Tremors of Earth | The Song Company

In their second concert of the season and the one coinciding with Easter, The Song Company brought together their year’s theme Higher Ground with images of rebirth, growth, and renewal in a concert of Renaissance polyphony and new modern compositions. Fittingly, then, the concert also showcased the burgeoning talents of the company’s Apprentice Program, the up and coming voices of Australian music.

The central piece of the Tremors of Earth concert program was the Renaissance mass “Missa Et ecce terrae motus” by Antoine Brumel written in five movements. However, as The Song Company performs from the original manuscripts of their historical pieces and the final movement of the Brumel has been lost, the fifth movement performed was from Nicolas Gombert’s “Missa Tempore Paschali” which pays homage to the Brumel. The mass tells the story of Jesus’ resurrection and the sensational story of removing the boulder from in front of his tomb, the great earthquake referred to in the title.

The first movement “Kyrie” was deceptively simple lyrically with the repeated refrain “Kyrie elesion. Christe eleison. Kyrie eleison.” but the polyphony of voices across the twelve performers was very complex with constantly shifting layers and focus. The second movement “Gloria” used a similarly interesting repetition to generate an insistence to the lyrics while another section that saw the performers passing a phrase between themselves gave a sensation of sharing and community.

Interspersed amongst the Brumel were short pieces composed by director Antony Pitts and contemporary composer Alice Chance. Pitts’s Easter triptych “Tres Antiphonae Pashae” traces the the Eucharist as, how Pitts describes, “Introit, Gradual, and Communion anthems”. These compositions had less distinction between the various voices which allowed for some lovely harmonies and a variety of rhythms. For example, in the second piece “Thou knowest my lying down” had a climbing tension to it while the third “The bread which we break” was more dramatic with some staccato and big pauses for effect.

But the stand out pieces from Tremors of Earth were the two composed by Chance in acknowledgment of the Indigenous traditions and heritage incorporated within the land The Song Company performs on. The first piece of the concert was “Aurora Eora” which played with the pairing of the words “Aurora” meaning dawn and “Eora” representing the Nation of the Gadigal people and 28 other groups from around the greater Sydney area. With the performers lined up along the sides of the cathedral, their voices rose and echoed above the audience for an encompassing aural experience before they all gathered within the centre to begin the rest of the concert. In this piece, a constant hum run underneath the repetition of “Aurora” and “Eora” as the song grew in intensity like the sun dawning on a new day. The voice of soprano Elise Morton stood out in particular with a crystalline resonance which proved a promising introduction to the performers.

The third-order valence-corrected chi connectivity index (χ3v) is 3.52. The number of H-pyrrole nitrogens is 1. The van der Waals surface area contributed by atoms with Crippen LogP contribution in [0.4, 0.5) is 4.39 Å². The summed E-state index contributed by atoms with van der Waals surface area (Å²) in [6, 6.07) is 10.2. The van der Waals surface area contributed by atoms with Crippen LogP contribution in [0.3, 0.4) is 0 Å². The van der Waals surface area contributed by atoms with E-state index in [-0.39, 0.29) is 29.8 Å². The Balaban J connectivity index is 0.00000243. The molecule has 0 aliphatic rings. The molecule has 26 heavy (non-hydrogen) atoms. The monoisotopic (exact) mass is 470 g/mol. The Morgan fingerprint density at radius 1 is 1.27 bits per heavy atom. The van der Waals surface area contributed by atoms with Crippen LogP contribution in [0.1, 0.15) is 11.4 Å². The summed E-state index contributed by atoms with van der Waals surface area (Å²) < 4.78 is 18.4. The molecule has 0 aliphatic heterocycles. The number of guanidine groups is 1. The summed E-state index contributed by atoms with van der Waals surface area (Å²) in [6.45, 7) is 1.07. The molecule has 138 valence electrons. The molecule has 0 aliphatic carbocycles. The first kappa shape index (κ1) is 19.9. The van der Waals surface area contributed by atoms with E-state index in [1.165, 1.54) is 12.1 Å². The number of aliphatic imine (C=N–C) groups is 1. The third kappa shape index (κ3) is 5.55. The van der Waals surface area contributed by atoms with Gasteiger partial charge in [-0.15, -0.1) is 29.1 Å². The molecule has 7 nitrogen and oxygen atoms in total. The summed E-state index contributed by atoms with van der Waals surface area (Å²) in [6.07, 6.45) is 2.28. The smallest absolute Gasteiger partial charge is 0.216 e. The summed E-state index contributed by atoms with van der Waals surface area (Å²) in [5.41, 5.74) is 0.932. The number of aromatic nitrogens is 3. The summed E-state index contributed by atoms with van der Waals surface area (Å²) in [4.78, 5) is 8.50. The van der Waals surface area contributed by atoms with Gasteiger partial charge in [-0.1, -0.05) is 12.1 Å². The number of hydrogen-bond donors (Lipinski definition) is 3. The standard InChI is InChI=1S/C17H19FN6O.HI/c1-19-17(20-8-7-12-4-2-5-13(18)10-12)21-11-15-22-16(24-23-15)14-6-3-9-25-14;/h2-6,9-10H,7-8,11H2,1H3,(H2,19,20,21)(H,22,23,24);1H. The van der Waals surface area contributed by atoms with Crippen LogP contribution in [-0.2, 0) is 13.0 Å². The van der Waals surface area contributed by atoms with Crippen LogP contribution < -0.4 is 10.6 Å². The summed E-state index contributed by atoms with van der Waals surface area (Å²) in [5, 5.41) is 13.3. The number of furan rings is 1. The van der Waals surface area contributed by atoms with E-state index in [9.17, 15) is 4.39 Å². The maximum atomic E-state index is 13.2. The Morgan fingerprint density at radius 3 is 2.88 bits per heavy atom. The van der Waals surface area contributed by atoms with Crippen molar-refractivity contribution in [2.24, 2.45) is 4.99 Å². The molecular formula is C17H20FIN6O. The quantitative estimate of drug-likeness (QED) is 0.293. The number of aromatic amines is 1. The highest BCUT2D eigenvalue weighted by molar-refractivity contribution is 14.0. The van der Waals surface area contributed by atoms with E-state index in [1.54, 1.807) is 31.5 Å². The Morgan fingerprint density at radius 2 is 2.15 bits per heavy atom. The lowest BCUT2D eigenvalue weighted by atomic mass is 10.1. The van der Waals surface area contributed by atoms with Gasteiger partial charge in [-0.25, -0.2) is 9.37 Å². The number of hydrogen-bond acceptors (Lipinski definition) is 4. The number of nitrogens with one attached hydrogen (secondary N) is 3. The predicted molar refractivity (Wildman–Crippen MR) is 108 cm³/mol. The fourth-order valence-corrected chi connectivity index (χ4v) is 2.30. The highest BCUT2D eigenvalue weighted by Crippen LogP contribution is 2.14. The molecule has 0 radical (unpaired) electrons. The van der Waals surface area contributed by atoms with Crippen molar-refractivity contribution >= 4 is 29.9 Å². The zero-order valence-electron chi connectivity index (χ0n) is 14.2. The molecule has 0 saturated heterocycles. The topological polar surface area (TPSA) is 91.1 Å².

The second piece by Chance titled “Precious Colours (Pallah-Pallah)” was based on the Gamilaraay Dreaming story of Pallah-Pallah, the butterfly, as told by Auntie June Barker. The story is one about the foolishness of youth and explains the creation of the opal as coming from the beautiful colours of Pallah-Pallah’s butterfly wings. The performance was captivating from the opening as the lyrics were rotated through the performers from Emma Warburton to Lily Harper to Morton and to Cassandra Doyle before touching on the other performers, as well. This composition was particularly beautiful for the balance between the solo and multiple voices as they ebbed and flowed before finishing on a solemn hum.

Tremors of Earth was a program of great variety in tone and taste but with a consistent interest in themes of new beginnings, which was fitting for the Easter time and aptly represented in the ensemble’s floral attire. The mix of old and new compositions was a challenging combination but allowed the apprentices to show off their impressive flexibility of style and demonstrated a promising collaborative avenue for The Song Company and young composers like Chance.

Tremors of Earth was performed at St Andrew’s Cathedral on April 29th

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